Editorial: Haden must go

The decision by the Rugby World Cup Minister, Murray McCully, to allow former All Black Andy Haden to continue as an ambassador for the 2011 Rugby World Cup, is a serious blunder.

Announcing yesterday that Haden would be keeping his role, McCully wildly missed the point about Haden's misconduct and tried to suggest that because of some tepid expressions of regret by Haden about the language he used the matter should now be considered closed.

That is very far from the case. Haden has caused deep offence with a false and damaging accusation. He has not atoned for it, or even come close to apologising. Unless and until he does, he is not fit to remain as an ambassador for the Rugby World Cup programme.

McCully chose to focus on the neanderthal language Haden used to make his slur. Haden's use of what McCully rather prissily characterised as "a particular term" was "unhelpful", McCully said, but Haden had apologised for using that language and so far as McCully was concerned that was "the end of the matter".

In fact even on this point Haden, in his quoted remarks, has been decidedly half-hearted, retreating behind the equivocation that he apologised "if anyone was offended" by the term he used – "darkies" – and blaming "politically correct types" for the uproar that has ensued. Haden's supporters have backed him in this line, suggesting besides that the term is a commonly used one.

But it is not political correctness that restrains the use of racist language. It is simply that such language has long since become unacceptable everywhere and its use is merely a sign of boorishness and boneheadedness. There is no question of "if anyone was offended". The language was offensive and Haden should know that. Haden is a leading figure in rugby – an idol probably to some young men – and should have lived up to the responsibilities that imposes. His Rugby World Cup ambassadorship means, moreover, that he speaks for the country, which a person of mature views would know means using language appropriate to the position.

The language Haden used was chosen, possibly deliberately, to make the accusation against the Crusaders of imposing a limit on the number of Maori and Polynesian players it has in its squad at any one time sting all the more sharply. Haden has not retreated from that taunt at all.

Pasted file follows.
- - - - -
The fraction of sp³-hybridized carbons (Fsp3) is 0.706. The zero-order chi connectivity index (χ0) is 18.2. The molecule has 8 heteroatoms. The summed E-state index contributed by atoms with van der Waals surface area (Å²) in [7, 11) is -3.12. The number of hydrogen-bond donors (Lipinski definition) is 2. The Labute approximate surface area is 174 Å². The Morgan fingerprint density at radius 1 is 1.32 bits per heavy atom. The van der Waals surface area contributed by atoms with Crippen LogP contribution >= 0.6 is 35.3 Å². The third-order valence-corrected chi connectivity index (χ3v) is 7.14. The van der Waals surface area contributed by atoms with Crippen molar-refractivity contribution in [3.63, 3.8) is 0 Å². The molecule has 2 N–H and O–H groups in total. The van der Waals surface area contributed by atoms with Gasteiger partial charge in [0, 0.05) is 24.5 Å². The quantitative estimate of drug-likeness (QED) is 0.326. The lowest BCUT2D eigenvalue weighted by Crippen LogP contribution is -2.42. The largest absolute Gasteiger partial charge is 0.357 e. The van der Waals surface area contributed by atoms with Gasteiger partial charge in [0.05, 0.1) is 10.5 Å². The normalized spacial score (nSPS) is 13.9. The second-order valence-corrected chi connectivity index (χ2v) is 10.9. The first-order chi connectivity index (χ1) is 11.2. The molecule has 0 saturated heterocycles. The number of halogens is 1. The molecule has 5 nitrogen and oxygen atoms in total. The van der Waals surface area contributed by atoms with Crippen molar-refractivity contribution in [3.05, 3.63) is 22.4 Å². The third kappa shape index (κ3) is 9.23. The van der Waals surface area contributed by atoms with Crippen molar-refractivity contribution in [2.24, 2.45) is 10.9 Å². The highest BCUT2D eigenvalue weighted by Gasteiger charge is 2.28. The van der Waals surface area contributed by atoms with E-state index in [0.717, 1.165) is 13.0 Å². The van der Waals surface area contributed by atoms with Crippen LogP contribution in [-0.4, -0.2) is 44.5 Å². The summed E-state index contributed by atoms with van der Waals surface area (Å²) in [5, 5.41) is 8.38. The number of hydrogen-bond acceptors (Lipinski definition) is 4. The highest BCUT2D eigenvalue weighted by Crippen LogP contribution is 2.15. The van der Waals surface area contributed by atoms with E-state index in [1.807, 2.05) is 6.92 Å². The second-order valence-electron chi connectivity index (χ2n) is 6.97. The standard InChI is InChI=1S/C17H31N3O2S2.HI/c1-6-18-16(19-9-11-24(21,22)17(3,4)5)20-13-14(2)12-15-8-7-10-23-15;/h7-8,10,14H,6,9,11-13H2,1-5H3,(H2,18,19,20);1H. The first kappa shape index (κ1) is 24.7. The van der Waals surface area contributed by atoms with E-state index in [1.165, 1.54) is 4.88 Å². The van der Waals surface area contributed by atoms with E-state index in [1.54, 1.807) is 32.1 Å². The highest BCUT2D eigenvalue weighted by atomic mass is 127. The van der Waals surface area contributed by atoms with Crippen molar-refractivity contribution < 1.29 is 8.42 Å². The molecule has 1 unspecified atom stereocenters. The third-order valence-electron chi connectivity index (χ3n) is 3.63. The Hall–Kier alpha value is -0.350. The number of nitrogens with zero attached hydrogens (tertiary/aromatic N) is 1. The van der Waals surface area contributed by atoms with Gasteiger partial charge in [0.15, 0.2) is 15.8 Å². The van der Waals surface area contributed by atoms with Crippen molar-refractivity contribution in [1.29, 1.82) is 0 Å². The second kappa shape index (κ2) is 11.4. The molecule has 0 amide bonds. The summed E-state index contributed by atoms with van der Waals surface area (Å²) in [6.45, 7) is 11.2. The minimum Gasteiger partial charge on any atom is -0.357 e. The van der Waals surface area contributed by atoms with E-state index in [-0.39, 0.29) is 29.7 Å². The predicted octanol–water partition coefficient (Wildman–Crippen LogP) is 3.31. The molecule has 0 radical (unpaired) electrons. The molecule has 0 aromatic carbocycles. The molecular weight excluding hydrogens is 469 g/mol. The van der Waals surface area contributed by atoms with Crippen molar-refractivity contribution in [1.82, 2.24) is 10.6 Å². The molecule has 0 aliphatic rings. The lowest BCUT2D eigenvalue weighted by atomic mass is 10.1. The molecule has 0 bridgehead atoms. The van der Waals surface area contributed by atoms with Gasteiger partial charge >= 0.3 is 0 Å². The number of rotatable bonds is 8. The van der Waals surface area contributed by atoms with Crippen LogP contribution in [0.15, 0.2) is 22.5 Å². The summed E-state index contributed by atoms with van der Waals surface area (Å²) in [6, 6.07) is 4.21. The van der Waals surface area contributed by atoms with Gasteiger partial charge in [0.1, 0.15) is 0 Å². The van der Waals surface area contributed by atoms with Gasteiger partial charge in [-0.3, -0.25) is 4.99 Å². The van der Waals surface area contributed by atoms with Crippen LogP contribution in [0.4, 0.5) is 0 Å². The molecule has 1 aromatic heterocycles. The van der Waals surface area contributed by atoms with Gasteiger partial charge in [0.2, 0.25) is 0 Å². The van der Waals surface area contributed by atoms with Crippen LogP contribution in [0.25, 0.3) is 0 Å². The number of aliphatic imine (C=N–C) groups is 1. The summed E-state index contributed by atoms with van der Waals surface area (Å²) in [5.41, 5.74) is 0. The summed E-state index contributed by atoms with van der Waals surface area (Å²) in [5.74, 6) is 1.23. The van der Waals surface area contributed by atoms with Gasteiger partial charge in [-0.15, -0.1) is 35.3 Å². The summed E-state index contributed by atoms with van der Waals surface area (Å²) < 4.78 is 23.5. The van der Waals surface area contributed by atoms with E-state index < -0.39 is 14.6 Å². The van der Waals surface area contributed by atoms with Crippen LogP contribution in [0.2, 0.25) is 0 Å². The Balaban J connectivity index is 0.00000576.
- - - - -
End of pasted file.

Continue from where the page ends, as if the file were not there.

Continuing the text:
The claim is plainly untrue, as a dispassionate look at the Crusaders lineup, which has and has had many Maori and Polynesian players, shows. Haden's claims also run up against the appreciation here of the great gifts non-Pakeha bring to the Crusaders' game. Those men have been vital in giving the team its outstanding record for winning performances in Super 12 and Super 14.

The appreciation of the non-Pakeha input stands up to a brutal test – the attitude of the AMI Stadium crowds. They are notorious for showing fundamental feelings about the game and its players, but racist taunts from onlookers are rare.

Haden has long been seen in Canterbury as the bad-boy personification of Auckland and its rugby. It is certainly felt here that his outlandish assertions about the Crusaders' selection policy were motivated by antagonism towards this province.

Haden's appointment as a Rugby World Cup ambassador was a questionable one from the outset. His reputation has long been under scrutiny. His dubious display in the lineout against Wales raised persistent questions about his behaviour on the field; his involvement in the 1986 Cavaliers' rebel tour of South Africa embarrassed the New Zealand Rugby Union and further degraded the nation's record as a participant in racist sport; his inexplicable position as a leading and dogmatic commentator on rugby infuriates those who appreciate the subtlety of the game.

That record should have warned the Government against Haden's appointment as one of six Rugby World Cup ambassadors. There were many much more suitable people for the post. Only the Government can repair the damage that Haden's behaviour has caused, and that repair can only come about by his sacking from his official post. His continuation as an ambassador damages New Zealand's reputation.

The Press